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Spine (Phila Pa 1976). 2016 Feb;41(3):204-12. doi: 10.1097/BRS.0000000000001338.

Neurologic Outcomes of Complex Adult Spinal Deformity Surgery: Results of the Prospective, Multicenter Scoli-RISK-1 Study.

Author information

1
*Columbia University College of Physicians and Surgeons, New York, NY†University of Toronto and Toronto Western Hospital, Toronto, Ontario, Canada‡University of Virginia, Charlottesville, VA§The University of Hong Kong, Hong Kong, People's Republic of China¶Norton Leatherman Spine Center, Louisville, KY||The CORE Institute, Sun City West, AZ**Hospital for Special Surgery, New York, NY††The FOCOS Hospital, Pantang West, Republic of Ghana‡‡Johns Hopkins University, Baltimore, MD§§University of California San Francisco, San Francisco, CA¶¶Affiliated Drum Tower Hospital of Nanjing University Medical School, Nanjing, China||||Hamamatsu University School of Medicine, Hamamatsu, Shizuoka Prefecture, Japan##Rigshospitalet, National University of Denmark, Copenhagen, Denmark***University Hospital, Queen's Medical Centre, London, UK†††Hospital Universitari Vall d'Hebron, Barcelona, Spain.

Abstract

STUDY DESIGN:

Prospective, multicenter, international observational study.

OBJECTIVE:

To evaluate motor neurologic outcomes in patients undergoing surgery for complex adult spinal deformity (ASD).

SUMMARY OF BACKGROUND DATA:

The neurologic outcomes after surgical correction for ASD have been reported with significant variability and have not been measured as a primary endpoint in any prospective, multicenter, observational study.

METHODS:

The primary outcome measure was the change in American Spinal Injury Association (ASIA) Lower Extremity Motor Scores (LEMS) obtained preoperatively, and at hospital discharge, 6 weeks and 6 months postoperatively.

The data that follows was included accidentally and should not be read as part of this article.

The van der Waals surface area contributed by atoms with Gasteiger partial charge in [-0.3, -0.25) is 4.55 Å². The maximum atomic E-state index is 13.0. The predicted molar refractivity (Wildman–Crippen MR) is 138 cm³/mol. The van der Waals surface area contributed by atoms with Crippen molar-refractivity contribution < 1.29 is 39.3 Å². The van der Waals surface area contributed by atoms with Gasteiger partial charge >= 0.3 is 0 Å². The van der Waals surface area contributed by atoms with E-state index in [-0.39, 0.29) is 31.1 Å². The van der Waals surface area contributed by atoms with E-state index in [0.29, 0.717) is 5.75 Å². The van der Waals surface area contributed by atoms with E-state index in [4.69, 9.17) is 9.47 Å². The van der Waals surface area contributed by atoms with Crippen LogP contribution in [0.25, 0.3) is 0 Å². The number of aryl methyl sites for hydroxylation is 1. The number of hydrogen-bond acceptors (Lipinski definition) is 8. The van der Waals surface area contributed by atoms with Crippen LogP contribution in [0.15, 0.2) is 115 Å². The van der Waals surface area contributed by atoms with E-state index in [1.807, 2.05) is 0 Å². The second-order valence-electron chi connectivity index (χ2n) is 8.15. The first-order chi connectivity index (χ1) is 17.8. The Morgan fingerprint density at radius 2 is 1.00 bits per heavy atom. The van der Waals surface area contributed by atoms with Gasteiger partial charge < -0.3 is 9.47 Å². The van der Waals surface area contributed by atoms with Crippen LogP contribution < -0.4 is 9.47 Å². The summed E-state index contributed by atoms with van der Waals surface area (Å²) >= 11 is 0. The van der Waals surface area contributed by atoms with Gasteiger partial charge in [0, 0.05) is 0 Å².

RESULTS:

A total of 273 patients with complex ASD underwent surgery at 15 sites worldwide. One patient was excluded for lack of preoperative LEMS. The remaining 272 patients were divided into two groups: normal preoperative LEMS (=50) (Preop NML, N = 204, 75%) and abnormal preoperative LEMS (<50) (Preop ABNML, N = 68, 25%). At hospital discharge, 22.18% of patients showed a decline in LEMS compared with 12.78% who showed an improvement. At 6 weeks, there was a significant change compared with discharge: 17.91% patients showed a decline in LEMS and 16.42% showed an improvement. At 6 months, 10.82% patients showed a decline in preoperative LEMS, 20.52% improvement, and 68.66% maintenance. This was a significant change compared with 6 weeks and at discharge.

CONCLUSION:

Although complex ASD surgery can restore neurologic function in patients with a preoperative neurologic deficit, a significant portion of patients with ASD experienced postoperative decline in LEMS. Measures that can anticipate and reduce the risk of postoperative neurologic complications are warranted.

LEVEL OF EVIDENCE:

3.

PMID:
26866736
DOI:
10.1097/BRS.0000000000001338
[Indexed for MEDLINE]

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